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'Slight' Rise In Radioactive Iodine In MA Rainwater; Drinking Water Unaffected, 'No Anticipated Health Concerns,' Officials Say

The Boston Globe reports here:


Low levels of radioactive iodine likely resulting from the nuclear accident in Japan have been detected in a sample of rainwater in Massachusetts, state health officials said today.

The amounts of radioiodine are very low concentrations and should have no impact on state drinking water supplies, John Auerbach, commissioner of the Department of Public Health, told reporters.

The rain sample was taken during the past week in Boston as part of regular monitoring of radioactivity on the environment by the US Environmental Protection Agency. No detectable increases in radiation have been discovered in the air, Auerbach said, and there are no expected public health concerns.

"The drinking water supply in Massachusetts is unaffected by this short-term, slight elevation in radiation," he said. "However, we will carefully monitor the drinking water as we exercise an abundance of caution."

The full text of the state Department of Public Health release:

Subject: STATE HEALTH OFFICIALS FIND LOW CONCENTRATIONS OF RADIOIODINE (I-131) IN RAINWATER SAMPLE COLLECTED; NO PUBLIC HEALTH CONCERN EXPECTEDSTATE HEALTH OFFICIALS FIND LOW CONCENTRATIONS OF RADIOIODINE (I-131) IN RAINWATER SAMPLE COLLECTED; NO PUBLIC HEALTH CONCERN EXPECTED
No impact on state drinking water supplies

The Massachusetts Department of Public Health (DPH) today announced that very low concentrations of radioiodine-131 (I-131), likely associated with the Japan nuclear power plant event, have been detected in a precipitation (i.e. rainwater) sample. The sample location is one of more than 100 locations around the country that are part of the U.S. Environmental Protection Agency (USEPA) Radiation Network (RadNet) monitoring system that routinely monitors for radioactivity in environmental media. Air samples at the same location have shown no detectable radiation. There is no health impact to state drinking water supplies as a result of these findings, and state and federal health officials emphasized that there are no anticipated public health concerns.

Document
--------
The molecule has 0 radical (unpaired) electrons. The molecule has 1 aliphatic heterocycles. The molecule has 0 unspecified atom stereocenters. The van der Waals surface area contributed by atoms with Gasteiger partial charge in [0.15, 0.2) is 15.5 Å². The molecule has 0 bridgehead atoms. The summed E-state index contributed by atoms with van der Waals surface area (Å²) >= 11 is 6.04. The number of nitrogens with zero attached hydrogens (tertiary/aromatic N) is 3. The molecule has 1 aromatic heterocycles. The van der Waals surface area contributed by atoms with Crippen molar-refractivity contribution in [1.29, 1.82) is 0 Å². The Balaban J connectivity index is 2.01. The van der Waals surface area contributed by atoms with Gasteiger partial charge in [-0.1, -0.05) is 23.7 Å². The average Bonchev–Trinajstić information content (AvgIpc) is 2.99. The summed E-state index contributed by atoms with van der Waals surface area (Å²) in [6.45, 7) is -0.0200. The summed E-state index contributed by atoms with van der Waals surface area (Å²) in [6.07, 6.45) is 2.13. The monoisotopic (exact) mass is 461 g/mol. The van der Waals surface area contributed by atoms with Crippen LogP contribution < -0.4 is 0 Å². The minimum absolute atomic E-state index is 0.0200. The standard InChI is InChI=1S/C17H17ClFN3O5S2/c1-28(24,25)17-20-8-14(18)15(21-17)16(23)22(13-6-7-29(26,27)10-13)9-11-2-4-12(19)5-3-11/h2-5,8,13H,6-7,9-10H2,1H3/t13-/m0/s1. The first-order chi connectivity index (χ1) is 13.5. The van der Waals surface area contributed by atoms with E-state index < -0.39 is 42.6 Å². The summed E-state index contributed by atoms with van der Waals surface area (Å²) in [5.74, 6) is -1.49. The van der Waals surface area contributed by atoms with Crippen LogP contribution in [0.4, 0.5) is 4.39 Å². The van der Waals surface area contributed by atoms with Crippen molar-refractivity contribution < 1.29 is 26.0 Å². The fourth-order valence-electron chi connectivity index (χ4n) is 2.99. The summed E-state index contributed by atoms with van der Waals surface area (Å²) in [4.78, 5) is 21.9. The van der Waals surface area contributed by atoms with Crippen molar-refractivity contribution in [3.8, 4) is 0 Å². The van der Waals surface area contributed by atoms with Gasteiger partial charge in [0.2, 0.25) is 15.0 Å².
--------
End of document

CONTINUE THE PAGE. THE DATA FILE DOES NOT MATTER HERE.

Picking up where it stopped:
The concentration of I-131 was 79 pCi/L (picocuries per liter). The precipitation sample was taken during the past week, with results available today following analysis and confirmatory testing by the DPH Radiation Control Program. Similar testing in other states, including California, Pennsylvania and Washington, has shown comparable levels of I-131 in precipitation samples. Federal officials have indicated that such findings would likely be found in multiple locations across the country, with some variation due to weather patterns.

DPH Commissioner John Auerbach emphasized that the sampling results show no risk to state drinking water supplies. "The drinking water supply in Massachusetts is unaffected by this short-term, slight elevation in radiation. However, we will carefully monitor the drinking water as we exercise an abundance of caution." he said.